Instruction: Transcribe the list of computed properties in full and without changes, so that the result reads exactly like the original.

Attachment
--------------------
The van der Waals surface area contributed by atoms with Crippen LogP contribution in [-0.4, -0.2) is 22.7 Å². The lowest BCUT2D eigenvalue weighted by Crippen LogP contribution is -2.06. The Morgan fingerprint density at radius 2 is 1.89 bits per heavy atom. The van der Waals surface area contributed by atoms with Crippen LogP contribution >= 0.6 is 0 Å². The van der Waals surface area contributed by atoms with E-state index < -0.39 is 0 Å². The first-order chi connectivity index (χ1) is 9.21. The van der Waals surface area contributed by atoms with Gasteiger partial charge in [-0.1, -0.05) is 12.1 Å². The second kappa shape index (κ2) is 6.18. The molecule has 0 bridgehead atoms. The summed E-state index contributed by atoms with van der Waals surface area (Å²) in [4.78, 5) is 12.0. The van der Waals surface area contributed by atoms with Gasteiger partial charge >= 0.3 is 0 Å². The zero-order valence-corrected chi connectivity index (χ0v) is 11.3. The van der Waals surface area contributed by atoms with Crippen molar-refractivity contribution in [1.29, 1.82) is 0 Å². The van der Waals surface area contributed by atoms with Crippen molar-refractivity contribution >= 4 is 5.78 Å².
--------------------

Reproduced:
The van der Waals surface area contributed by atoms with Crippen LogP contribution in [-0.4, -0.2) is 22.7 Å². The lowest BCUT2D eigenvalue weighted by Crippen LogP contribution is -2.06. The Morgan fingerprint density at radius 2 is 1.89 bits per heavy atom. The van der Waals surface area contributed by atoms with Crippen LogP contribution >= 0.6 is 0 Å². The van der Waals surface area contributed by atoms with E-state index < -0.39 is 0 Å². The first-order chi connectivity index (χ1) is 9.21. The van der Waals surface area contributed by atoms with Gasteiger partial charge in [-0.1, -0.05) is 12.1 Å². The second kappa shape index (κ2) is 6.18. The molecule has 0 bridgehead atoms. The summed E-state index contributed by atoms with van der Waals surface area (Å²) in [4.78, 5) is 12.0. The van der Waals surface area contributed by atoms with Gasteiger partial charge >= 0.3 is 0 Å². The zero-order valence-corrected chi connectivity index (χ0v) is 11.3. The van der Waals surface area contributed by atoms with Crippen molar-refractivity contribution in [1.29, 1.82) is 0 Å². The van der Waals surface area contributed by atoms with Crippen molar-refractivity contribution >= 4 is 5.78 Å².